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Palauan Adjectives

The following is a brief discussion about Palauan adjectives. For a longer exploration, please refer to discussions of state verbs in the Joseph Handbooks. According to the official Lewis Joseph grammar book of Palauan, there are no Palauan parts of speech called adjectives. However, Palauan does, of course, have words used to describe other words. In English, we call these words adjectives. Examples of English adjectives are dangerous, beautiful, and hot.

Palauan Resulting State Verbs

In Palauan, words corresponding to English adjectives are called state verbs. There are several types of Palauan state verbs. The most common are resulting state verbs which occur as a result of a verb. Some examples:

Here is a list of seven random Palauan verbs and their resulting state verbs:

delidab, v.r.s.climbed on.
delidab a mla medidab; ngmasech er ngii; doidebur a lius, doidab a buuch, ngomiakl.
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kltmokl, v.r.s.straightened up; arranged; cleaned; prepared; ready.
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rrus, v.r.s.pierced; stabbed; injected; inoculated.
rrus a mla merus; rrus a ulkel er a oles; rusur, remus, rsul a ulk.
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telitai, v.r.s.rolled.
telitai a mla metitai; titiur a lius, toitai a bduu; melitai er a bdungel; titiul.
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ulsobel, v.r.s.saved, rescued or taken care of.
ulsobel a mla mosobel; beluulechad a ulsobel er a kodellel a ngelekel a Dios; ulsebelii, osobel, osebelel.
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ultamet, v.r.s.pulled at; drawn tight or taut.
ultamet a mla motamet; klurs; ert a ultamet el mong; mla otemetii, otamet a kerrekar, otemetel.
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Palauan Anticipating State Verbs

Anticipating state verbs in Palauan are like resulting state verbs. However, instead of describing the state of something after a verb has modified it, these describe the state of something before a verb is anticipated to modify it. Here's seven random Anticipating State Verbs:

bechedall, v.a.s.is to be broken off/broken into pieces.
bechedall a kirel el obached, omached er ngii; kukau a bechidel, mechedii, bechedel.
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bengall, v.a.s.is to be broken or cracked.
bengall a kirel el obeu; beongel, mengii, meu a lius, omeu a lius, bengel.
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chetikikall, v.a.s.is to be tempted or led astray.
chetikikall a kirel el mechetikaik; choitikikii a ngalek, mengetikaik er a mesaik el mo ourreor, chetikikel.
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ochidall, v.a.s.is to be messed up.
ochidall a kirel el mochoid, mochetekl, klalo er a skoki a ochidall el osiik a mekull er a llach el klalo.
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orsngall, v.a.s.is to be drowned.
orsngall a kirel el moros; orros, olduleb, orsngii, diak el orsngall a charm; orsngel.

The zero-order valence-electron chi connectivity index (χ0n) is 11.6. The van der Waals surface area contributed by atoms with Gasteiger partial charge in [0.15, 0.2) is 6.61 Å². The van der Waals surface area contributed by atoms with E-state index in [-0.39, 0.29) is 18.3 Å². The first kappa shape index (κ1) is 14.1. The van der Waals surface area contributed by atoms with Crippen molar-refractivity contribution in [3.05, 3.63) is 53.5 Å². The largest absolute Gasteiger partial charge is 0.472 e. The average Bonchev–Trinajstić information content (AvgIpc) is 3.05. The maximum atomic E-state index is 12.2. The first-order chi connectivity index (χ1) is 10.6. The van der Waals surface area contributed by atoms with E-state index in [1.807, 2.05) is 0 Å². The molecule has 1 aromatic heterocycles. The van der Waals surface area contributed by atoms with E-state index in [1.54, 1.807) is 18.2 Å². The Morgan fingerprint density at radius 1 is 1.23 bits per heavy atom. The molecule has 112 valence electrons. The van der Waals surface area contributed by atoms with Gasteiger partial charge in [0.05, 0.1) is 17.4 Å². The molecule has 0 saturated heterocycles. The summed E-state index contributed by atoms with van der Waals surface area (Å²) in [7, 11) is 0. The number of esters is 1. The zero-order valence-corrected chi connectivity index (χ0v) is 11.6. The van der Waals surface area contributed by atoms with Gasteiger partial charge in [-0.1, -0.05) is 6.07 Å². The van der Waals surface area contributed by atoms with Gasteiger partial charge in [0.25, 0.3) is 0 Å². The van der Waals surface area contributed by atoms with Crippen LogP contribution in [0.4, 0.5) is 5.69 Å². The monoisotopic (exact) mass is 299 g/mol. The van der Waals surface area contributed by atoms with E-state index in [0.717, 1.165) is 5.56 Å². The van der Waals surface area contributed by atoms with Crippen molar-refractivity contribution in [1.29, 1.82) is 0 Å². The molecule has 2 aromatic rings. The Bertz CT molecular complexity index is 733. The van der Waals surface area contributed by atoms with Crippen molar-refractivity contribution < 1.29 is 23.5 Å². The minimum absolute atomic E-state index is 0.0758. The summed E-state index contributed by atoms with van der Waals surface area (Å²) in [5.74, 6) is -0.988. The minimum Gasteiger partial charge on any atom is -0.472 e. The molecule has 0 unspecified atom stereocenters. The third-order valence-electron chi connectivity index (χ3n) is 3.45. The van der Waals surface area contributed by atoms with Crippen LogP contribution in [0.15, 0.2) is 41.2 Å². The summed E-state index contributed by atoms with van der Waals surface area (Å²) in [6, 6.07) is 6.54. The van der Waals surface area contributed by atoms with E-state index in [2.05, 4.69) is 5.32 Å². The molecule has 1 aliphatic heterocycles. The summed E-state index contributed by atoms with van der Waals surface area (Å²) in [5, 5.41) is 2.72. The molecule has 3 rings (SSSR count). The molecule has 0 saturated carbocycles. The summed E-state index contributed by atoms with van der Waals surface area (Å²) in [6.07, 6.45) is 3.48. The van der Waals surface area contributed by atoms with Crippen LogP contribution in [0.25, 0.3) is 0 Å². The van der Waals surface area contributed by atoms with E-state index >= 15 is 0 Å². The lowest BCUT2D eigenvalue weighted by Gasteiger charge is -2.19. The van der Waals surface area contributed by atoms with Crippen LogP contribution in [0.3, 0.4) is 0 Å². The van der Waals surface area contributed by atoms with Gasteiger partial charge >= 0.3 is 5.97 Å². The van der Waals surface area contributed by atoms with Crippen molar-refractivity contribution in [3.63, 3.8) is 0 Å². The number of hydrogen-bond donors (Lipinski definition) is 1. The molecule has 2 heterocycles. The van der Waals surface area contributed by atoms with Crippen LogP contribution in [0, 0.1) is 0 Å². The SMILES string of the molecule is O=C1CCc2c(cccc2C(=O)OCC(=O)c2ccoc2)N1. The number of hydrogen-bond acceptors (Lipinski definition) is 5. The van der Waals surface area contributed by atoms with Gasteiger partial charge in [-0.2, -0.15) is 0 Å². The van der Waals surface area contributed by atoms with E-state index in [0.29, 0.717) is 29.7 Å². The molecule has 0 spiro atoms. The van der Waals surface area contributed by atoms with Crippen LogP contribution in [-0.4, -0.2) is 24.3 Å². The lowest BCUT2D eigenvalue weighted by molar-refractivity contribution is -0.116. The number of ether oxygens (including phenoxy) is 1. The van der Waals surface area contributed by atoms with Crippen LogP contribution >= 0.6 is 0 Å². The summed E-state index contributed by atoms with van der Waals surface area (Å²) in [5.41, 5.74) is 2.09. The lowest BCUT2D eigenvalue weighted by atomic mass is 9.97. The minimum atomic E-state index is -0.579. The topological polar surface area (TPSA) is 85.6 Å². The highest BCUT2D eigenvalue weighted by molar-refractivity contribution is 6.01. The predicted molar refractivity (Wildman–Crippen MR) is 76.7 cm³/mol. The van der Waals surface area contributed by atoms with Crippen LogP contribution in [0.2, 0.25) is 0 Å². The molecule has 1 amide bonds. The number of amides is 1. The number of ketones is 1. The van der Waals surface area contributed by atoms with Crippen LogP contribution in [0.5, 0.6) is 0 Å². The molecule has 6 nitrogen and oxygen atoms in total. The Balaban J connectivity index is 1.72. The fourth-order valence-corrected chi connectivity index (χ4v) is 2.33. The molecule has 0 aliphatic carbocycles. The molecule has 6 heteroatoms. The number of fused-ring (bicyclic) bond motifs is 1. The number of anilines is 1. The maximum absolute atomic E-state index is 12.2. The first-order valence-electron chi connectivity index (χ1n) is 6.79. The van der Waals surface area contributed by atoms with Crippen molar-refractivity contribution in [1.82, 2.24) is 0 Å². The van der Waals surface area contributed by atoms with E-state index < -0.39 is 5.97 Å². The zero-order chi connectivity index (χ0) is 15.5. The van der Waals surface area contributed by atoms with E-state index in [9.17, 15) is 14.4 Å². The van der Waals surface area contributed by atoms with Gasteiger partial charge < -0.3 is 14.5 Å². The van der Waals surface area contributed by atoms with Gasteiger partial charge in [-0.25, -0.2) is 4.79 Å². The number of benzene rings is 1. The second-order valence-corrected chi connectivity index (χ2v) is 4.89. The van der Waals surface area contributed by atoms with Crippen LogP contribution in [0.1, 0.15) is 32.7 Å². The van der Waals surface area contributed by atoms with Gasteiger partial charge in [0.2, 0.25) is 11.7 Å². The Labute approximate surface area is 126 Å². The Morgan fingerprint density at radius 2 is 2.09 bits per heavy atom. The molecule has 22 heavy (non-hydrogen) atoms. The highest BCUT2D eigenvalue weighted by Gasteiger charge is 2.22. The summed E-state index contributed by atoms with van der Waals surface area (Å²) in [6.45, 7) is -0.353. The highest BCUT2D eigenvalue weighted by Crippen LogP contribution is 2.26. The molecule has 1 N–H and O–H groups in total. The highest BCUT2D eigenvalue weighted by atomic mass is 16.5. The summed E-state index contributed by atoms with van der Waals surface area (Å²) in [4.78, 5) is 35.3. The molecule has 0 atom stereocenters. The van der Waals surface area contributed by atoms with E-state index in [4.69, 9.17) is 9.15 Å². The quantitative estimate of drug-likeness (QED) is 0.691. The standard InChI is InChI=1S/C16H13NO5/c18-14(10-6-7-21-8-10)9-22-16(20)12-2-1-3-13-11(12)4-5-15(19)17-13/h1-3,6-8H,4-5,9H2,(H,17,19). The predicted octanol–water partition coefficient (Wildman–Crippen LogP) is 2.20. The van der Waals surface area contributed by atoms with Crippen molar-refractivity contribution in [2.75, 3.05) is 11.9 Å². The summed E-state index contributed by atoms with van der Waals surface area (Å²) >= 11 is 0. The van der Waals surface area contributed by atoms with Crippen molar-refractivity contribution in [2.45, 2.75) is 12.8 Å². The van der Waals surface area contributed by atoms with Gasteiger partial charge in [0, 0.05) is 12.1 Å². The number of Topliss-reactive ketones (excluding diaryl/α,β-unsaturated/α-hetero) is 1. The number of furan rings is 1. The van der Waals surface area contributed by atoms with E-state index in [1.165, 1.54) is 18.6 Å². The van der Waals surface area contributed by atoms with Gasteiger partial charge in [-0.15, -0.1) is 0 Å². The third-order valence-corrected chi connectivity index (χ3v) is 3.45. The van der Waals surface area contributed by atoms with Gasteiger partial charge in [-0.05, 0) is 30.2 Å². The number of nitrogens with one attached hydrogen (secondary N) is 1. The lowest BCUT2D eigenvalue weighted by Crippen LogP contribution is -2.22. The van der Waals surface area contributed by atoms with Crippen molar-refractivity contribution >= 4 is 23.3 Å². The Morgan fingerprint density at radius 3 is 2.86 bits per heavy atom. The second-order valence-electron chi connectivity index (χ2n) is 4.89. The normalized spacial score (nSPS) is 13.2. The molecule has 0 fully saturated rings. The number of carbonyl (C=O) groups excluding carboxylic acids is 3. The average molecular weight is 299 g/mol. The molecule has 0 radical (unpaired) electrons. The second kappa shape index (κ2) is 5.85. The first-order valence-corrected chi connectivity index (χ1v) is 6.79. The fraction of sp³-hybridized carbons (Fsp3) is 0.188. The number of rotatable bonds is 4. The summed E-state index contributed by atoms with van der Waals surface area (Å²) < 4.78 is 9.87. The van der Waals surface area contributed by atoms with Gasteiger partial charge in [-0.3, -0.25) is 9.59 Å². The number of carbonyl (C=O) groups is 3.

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skuul, v.a.s.is to be put, packed or stuffed into.
skuul a kirel el mesuk; skuul a locha er a chelsel; smuk a kukau e sukur a ngikel; skul.
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tirterall, v.a.s.is to be hunted or investigated.
tirterall a siokel; kirel el meteriter; tirterii a klemerang; tiriter a ungil, merriter a tekoi; tirterel.
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State Verbs with Related Nouns

In English, a common thing to do is to ask 'how XXXX is something,' where XXXX is an adjective. For example, 'how hot is that,' or 'how dangerous is that,' are common English expressions.

This is true in Palauan as well in a form like, 'ng uangarang a kleldelel,' which translates literally perhaps to something like, 'it is like what, its heat,' or figuratively as, 'how hot is it.' The word kleldelel is a possessed noun meaning 'its heat.' See the nouns page for a longer explanation of possessed nouns.

Many of these Palauan nouns have related state verbs which translate to, and are used as, English adjectives. Here is a list of seven random Palauan nouns along with their corresponding state verbs.

Palauan_NounEngish_NounPalauan_AdjEnglish_Adj
tedobech(one) half.tedobech(one) half.
chullrain; rainy season.chullrain; rainy season.
bisechwild taro (makes mouth itchy).bisechfish with black and yellow stripes (makes mouth itchy).
mechasold woman; titled woman; foreign woman; male's father's sisters; girlfriend; wife.mechashaving the qualities of an old woman.
siktcluster/bunch of fruit.mesiktbe in a cluster (used only in mesikt el btuch).
brakgiant yellow swamp taro.brakgiant yellow swamp taro.
kemangetlength (of string, etc.) which exceeds what is needed or expected.kemangettall; long (in time or dimension).

Reng Idioms as Adjectives

There are many Palauan expressions which use a state verb to describe the Palauan word reng which means spirit or heart. These are idioms which mean their literal and figurative meanings are not the same. Typically, but not always, the figurative meaning describes an emotion. An example is kesib a reng, which literally means a sweaty heart but figuratively it means to be angry. Here is a list of seven random examples of these reng idioms:

PalauanEnglish
obais a rengulget fed up with; become unable to cope with.
chelimimii a rengulsullen; obstinate; uncooperative.
urrechomel a rengulindecisive.
tmuu er a rengul(something) occurs to (person)/enters (person's) mind.
delbeseaol a rengulaimless; idle; foolish.
ukab er a rengul(something sentimental) arouses one's emotions (touch someone's figurative heart).
ngodech er a rengulfind something strange, different or suspicious.

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